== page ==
Robert Spaeth

Robert L. Spaeth came to Saint John’s University, Minnesota, as a visiting professor in Liberal Studies and director of Freshman Colloquium in 1977. He was appointed dean in 1979 and held that post for nine years. He resigned in 1988 to return to teaching. He died in 1994.

recent articles

The Bishop as Lobbyist: No Excommunications, Please

When it comes to politics, the modern American Catholic bishop has the soul of a lobbyist. Lobbyists are not born but made. A bishop will move from spiritual teacher to political manipulator when attracted by the lure of political influence—an age-old American temptation. Naturally, bishops will hate to be compared to agents of the American … Read more

Curran, Dissent, & Rome: A Symposium

Whatever you may have heard, or thought, please be assured that there are no similarities between the case of Charles Curran and the case of Galileo Galilei. Whatever similarities there are, are superficial, not significant. The Galileo case occurred ‘way back, in the pre-Vatican II church. Someone may rashly claim a resemblance between Galileo’s meeting … Read more

Priests and Sisters Should Avoid Political Office

It is interesting, perhaps instructive, to imagine a world in which priests and members of religious orders aspiring to political office would experience only the problems of other Catholic politicians. In this world—fantastic to some, desirable to others—the Code of Canon Law would place no obstacles in the path of those priests, brothers and sisters … Read more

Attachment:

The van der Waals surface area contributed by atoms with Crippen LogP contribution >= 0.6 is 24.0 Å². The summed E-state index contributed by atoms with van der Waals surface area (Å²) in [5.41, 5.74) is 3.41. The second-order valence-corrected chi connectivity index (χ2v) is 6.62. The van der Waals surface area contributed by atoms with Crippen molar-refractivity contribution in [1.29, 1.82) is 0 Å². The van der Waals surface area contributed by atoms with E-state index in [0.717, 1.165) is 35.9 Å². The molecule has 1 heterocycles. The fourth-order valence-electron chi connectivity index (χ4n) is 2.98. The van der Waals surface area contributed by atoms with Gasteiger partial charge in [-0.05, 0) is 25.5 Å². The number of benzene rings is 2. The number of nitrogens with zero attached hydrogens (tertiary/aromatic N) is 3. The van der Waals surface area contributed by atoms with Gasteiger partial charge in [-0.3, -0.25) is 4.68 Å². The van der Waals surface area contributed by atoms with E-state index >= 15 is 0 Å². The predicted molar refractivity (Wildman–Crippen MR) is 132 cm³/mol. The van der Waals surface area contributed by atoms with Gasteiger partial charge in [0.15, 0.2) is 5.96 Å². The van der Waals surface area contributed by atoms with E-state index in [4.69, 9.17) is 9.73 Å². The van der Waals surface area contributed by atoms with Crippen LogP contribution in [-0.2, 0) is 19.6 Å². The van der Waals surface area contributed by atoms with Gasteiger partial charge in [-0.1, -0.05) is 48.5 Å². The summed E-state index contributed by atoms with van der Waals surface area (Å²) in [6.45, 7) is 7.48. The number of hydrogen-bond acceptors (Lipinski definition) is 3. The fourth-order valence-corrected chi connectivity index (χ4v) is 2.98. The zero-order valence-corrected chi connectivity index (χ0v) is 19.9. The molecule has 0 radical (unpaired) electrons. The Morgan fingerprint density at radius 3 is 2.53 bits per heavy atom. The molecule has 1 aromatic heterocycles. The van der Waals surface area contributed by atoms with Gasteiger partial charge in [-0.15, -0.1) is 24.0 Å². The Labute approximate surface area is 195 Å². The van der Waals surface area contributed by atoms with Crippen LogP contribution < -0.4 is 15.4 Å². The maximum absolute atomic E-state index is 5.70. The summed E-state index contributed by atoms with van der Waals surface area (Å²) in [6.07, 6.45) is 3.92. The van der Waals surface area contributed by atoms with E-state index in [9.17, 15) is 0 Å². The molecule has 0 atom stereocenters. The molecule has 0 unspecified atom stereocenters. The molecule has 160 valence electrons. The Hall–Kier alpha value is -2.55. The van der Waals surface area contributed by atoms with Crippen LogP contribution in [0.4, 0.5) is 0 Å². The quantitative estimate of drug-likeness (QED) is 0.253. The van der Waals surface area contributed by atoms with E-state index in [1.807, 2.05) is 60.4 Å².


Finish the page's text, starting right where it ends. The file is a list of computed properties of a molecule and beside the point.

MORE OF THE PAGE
Relying on Government

Confidence in government emerges as a powerful theme in “Catholic Social Teaching and the U.S. Economy,” the new draft pastoral letter of the American Catholic bishops. The letter’s remarkable endorsement of government solutions to economic problems provides the bishops’ arguments with both philosophical coherence and political applications of their moral concerns about poverty and unemployment. … Read more

Perspectives: The Bishop Malone Statement

“But she is not really a Catholic” — words recently written about Geraldine Ferraro by Ben Omann. What do they mean? Ben Omann is a partisan politician, not a theologian. As an obscure representative in the Minnesota legislature, he is hardly competent or authorized to decide on the validity of anyone’s religion. And since Congresswoman … Read more

A Dangerous Game: The Catholic Clergy Enter Political Life

The American clergy saw that they would have to give up religious influence if they wanted to acquire political power, and they preferred to lose the support of authority rather than to share its vicissitudes. Alexis de Tocqueville, Democracy in America The Roman Catholic bishops of the United States, and with them their loyal followers, … Read more

The Twilight of Socialism

Without evidence or documentation, predicting the content of the next pastoral letter of the American Catholic bishops, on capitalism and the United States economy, is no more instructive than a parlor game. Yet there does exist one document that may contain some clues about the eventual outcome of the bishops’ study of economics. It is … Read more

The Pursuit of a Just Social Order

Book Review of  Policy Statements of the U.S. Catholic Bishops, 1966-80, by J. Brian Benestad (Available only from Ethics and Public Policy Center, Washington, D.C., 1982, 206 pages). During the past fifteen years or so, the Catholic bishops of the United States, for reasons best known to themselves, have been writing a political platform. Except for its … Read more

Theological Politics

WHEN CLERGYYMEN and other professional religious people move into the vigorous debates of American politics — as, in fact, they are doing more and more — they bring with them the concepts and terminology of theology. To the religious-minded this transference might appear unobjectionable, but I contend that religious concepts are likely to do more harm than good to our political … Read more

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